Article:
Ensuring the safety of cosmetic surgery is necessary for its successful and continued practice. The most recent statistics from the American Society of Plastic Surgeons report that 1.8 million cosmetic surgical procedures were performed by board-certified plastic surgeons in the United States in 2018. And Liposuction was among the 5 most commonly performed procedures. But how fatal can a liposuction procedure actually be? Read on to find out.
When Lipo was first introduced about 30 years ago, it was done without any tumescent type of infusion and so only small volumes could be done without too much blood loss. By adding infusion (whether wide awake, with sedation, or under general) the blood loss is much less and so larger volumes of fat could be removed. In the 1990's there was a report citing the figure you mentioned. As a result of what appeared to be an escalating incidence of serious complications, a task force was put together and they determined that the cause was often doing too much at one time. They then recommended that no more than 5000 cc's be removed as an outpatient, and the operation has become much safer now. however, there are some who are starting to push the limits again and we may see more problems.
Many procedures that require anesthesia have some risk of death. The risk may be very rare or less rare. The particular figure you are quoting probably never existed even at the height of the rash of deaths associated with liposuction in the 90's. These coincided with a trend to do liposuction with ultrasonic suction aspirators that required significant infiltration of wetting solution into the fat to avoid a tissue burn and higher volumes of liposuction. The wetting solution contained local anesthetic and when combined with the drugs for general anesthesia, the combination proved to be lethal.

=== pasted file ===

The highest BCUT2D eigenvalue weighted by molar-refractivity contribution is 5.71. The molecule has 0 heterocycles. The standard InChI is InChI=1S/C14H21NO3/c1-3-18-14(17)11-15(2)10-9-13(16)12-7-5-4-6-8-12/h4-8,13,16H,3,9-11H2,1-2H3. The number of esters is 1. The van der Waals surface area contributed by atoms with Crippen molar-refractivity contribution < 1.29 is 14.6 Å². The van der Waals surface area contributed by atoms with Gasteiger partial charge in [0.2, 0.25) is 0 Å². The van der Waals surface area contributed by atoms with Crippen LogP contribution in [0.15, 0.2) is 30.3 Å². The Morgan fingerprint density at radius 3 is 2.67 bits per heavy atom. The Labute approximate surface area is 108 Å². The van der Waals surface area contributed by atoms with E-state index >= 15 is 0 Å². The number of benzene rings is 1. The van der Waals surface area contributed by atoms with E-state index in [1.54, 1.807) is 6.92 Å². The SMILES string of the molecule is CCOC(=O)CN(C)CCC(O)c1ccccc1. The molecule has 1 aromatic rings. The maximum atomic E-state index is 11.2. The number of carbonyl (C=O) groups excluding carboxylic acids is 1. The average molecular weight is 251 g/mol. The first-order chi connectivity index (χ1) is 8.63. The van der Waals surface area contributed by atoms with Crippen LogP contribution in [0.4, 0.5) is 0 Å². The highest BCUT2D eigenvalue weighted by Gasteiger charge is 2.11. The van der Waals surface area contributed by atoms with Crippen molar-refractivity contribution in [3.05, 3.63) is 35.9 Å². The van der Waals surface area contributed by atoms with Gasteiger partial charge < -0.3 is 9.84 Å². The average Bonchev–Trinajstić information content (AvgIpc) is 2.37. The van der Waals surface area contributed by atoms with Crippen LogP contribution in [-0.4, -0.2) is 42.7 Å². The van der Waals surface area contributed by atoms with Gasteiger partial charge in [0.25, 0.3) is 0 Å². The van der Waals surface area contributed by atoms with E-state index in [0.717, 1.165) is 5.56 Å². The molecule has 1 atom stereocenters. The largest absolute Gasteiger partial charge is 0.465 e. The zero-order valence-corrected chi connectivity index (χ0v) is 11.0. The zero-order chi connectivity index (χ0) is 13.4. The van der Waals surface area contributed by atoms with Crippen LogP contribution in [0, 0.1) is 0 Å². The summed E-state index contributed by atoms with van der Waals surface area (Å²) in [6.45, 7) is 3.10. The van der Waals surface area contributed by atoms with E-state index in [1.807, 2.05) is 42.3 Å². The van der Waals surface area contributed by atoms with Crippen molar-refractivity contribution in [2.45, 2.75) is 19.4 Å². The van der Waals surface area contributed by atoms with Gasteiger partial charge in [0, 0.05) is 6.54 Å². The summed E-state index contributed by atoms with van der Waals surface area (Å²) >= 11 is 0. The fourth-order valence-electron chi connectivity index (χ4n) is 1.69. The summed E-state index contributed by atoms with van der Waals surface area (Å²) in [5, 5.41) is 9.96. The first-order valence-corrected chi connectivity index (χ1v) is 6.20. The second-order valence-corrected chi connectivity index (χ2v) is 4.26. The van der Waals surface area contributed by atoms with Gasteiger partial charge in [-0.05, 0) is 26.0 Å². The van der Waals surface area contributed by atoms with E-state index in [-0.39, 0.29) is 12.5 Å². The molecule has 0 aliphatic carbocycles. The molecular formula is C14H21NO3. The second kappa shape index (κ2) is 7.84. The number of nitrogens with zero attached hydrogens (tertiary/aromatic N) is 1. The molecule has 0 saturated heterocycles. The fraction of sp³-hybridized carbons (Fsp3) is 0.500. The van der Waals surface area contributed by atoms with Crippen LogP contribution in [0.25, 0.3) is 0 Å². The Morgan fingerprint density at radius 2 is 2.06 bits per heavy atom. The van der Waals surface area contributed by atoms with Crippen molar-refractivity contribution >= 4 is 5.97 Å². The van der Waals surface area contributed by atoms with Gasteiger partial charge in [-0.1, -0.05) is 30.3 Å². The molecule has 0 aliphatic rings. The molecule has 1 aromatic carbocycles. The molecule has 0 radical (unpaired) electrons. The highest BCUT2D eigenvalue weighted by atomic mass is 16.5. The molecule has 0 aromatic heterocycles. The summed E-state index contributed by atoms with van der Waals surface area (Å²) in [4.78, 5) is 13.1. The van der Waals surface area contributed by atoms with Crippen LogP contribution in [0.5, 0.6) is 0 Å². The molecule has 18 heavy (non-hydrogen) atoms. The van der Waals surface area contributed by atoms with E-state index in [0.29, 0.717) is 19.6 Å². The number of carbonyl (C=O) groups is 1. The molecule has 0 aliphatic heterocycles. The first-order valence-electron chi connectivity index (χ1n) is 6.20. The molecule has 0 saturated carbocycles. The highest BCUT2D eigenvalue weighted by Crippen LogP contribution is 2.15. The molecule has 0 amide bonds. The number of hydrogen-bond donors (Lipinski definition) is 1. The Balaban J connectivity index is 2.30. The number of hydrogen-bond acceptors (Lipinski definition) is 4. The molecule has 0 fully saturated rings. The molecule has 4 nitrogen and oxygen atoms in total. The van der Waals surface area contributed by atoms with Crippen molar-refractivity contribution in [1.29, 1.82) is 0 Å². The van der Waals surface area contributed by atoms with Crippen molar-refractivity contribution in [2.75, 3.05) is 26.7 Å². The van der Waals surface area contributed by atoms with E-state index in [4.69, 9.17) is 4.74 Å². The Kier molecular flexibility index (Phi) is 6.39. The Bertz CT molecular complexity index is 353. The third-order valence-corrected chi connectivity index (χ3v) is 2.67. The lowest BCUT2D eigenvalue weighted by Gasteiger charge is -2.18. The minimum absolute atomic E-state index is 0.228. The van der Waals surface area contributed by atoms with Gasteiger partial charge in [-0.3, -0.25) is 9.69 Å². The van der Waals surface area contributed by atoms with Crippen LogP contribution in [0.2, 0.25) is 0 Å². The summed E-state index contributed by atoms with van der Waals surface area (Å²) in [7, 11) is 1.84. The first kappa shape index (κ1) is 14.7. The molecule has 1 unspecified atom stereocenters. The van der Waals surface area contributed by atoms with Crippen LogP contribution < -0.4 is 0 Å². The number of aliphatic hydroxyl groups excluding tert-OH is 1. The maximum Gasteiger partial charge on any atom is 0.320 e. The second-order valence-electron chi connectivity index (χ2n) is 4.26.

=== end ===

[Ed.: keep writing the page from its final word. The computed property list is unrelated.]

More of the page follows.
With the Medical Boards of Florida and California leading the way, and recognition on the part of plastic surgeons that this was bad business, limits were placed on the volume of liposuction done at one time. This has helped reduced the incidence of liposuction related deaths. The one in 5000 case incidence which is extremely high came from a survey study of general plastic surgeons and probably grossly overestimates the death rate. However other studies suggest that the rate is about 1 in 30,000 to 1 in 50,000 cases.
To put this in perspective the risk of dying on a commuter aircraft is about 1:500,000. So, these numbers should not be dismissed lightly. If a surgeon tells you that "it has never happened to me in X years of practice," take this with a grain of salt. The incidence even at 1:5000 cases that many surgeons will practice an entire career without experiencing this complication. Now there is an alternative to having liposuction under general anesthesia.
When liposuction is performed under local anesthesia there are virtually no operative deaths. The incidence of death from this type of liposuction is about 1:500,000. Who performs liposuction under local anesthesia? Dermatologic surgeons. Using this method called tumescent liposuction, you can have liposuction safely performed with almost no risk of death.
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